The major boards and associations representing medical professionals have warned doctors, nurses, paramedics and even pharmacies against participating in executions. The American Board of Anesthesiology even went so far as to threaten to pull the certification of any member who helps in an execution.
The rationale, they say, is simple: these drugs and the medical professionals who administer them are meant to save life, not end it.
"It's like going to a hardware store and buying a nail gun, which is for construction, but then you turn around and use it to kill someone," said Dr. Joel Zivot, an intensive care unit doctor at Emory University Hospital and a professor of anesthesiology at Emory. "This is an impersonation of the practice of medicine."
When the lethal injection procedure was created almost 40 years ago by an Oklahoma medical examiner as an alternative to electrocution, it had three components: a fast-acting anesthetic to render the person unconscious, a paralytic to keep the person immobile, and a third drug to cause cardiac arrest.
The first drug in the process was a barbiturate, sodium thiopental. It's meant to induce short-term anesthesia, making a person unconscious in seconds.
Even though it has been replaced in the United States by other anesthetics, the World Health Organization still lists it among the most essential medicines any rudimentary health care system must have, right up there with ibuprofen, penicillin and morphine.
For decades anesthesiologists used sodium thiopental as one of the first drugs injected at the start of surgery. It was followed up with a more potent anesthetic to keep a person in a deeper state of unconsciousness for the duration of an operation.
Perhaps the drug's first controversial use by law enforcement was in the early 20th century as a so-called "truth serum." If given a small dose, suspects would talk without inhibition, not unlike a person who's drunk.
Yet, in later years, even as it was being replaced in hospitals by other classes of anesthetics such as Propofol, sodium thiopental was sought after by corrections departments across the country. It was cheap. It was quick. And though it wasn't a painkiller, once prisoners were strapped down in a death chamber, the drug was supposed to knock them out so quickly they wouldn't feel the effects of what was coming next.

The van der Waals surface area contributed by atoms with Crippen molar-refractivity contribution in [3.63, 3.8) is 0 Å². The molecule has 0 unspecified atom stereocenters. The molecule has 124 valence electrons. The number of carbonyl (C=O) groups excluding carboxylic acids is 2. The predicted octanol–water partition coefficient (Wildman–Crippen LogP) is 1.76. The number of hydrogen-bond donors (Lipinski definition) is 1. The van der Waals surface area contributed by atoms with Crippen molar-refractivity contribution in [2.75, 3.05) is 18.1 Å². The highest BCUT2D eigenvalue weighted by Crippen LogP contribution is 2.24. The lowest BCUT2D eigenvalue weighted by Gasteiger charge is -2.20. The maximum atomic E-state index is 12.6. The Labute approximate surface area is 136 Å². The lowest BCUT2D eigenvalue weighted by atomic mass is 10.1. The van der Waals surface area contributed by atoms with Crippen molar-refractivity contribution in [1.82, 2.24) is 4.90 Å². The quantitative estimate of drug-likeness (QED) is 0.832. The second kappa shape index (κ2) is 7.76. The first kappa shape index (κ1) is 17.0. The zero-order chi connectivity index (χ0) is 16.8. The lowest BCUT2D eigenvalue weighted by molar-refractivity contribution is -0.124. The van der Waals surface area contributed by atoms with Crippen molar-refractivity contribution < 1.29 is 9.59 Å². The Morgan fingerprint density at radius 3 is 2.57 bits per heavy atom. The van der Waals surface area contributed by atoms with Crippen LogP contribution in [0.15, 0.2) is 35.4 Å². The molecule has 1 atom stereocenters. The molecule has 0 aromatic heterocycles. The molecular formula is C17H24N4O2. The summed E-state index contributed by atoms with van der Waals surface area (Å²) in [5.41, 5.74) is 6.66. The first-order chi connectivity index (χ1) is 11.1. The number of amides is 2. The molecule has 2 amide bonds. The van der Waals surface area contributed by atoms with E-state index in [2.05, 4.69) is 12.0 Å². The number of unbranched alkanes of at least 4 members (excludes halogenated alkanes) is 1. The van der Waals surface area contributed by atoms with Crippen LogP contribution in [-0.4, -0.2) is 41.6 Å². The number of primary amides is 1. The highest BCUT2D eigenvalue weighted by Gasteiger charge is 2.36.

Anti-death penalty advocates put pressure on drug companies that made sodium thiopental to stop selling it to corrections departments. Since 2011 it hasn't been available in the United States.
The fast-acting barbiturate pentobarbital soon replaced sodium thiopental as the first drug in executions, but it too is no longer available from drug makers, so states such as Georgia must have it made by compounding pharmacies.
Here's one reason why it was chosen as a replacement. In a healthy person there is a balance between neurotransmitters, which help the brain's neurons chemically talk to one another. That cellular conversation enables you to walk, talk and otherwise function normally. In a seizure, the brain's electrical impulses are in chaos. A barbiturate like pentobarbital slows them down, giving the brain time to rest and repair. That's why it was an early drug used to control severe epileptic seizures and treat massive brain trauma.
But pentobarbital isn't a painkiller on its own. That's important to remember when considering the second drug used in executions, pancuronium bromide.
When you're in surgery, even if you're under anesthesia, your muscles will move involuntarily. So, doctors use a paralytic to keep you still. Pancuronium bromide was used for years, though other drugs like it are used more frequently now. They block nerve signals that tell muscles to contract.
"It's like making a muscle wear earplugs," said Dr. Mark Heath, an attending anesthesiologist at New York Presbyterian Hospital/Columbia University Medical Center and an assistant professor of anesthesiology at Columbia University. "You can't generate any movement at all."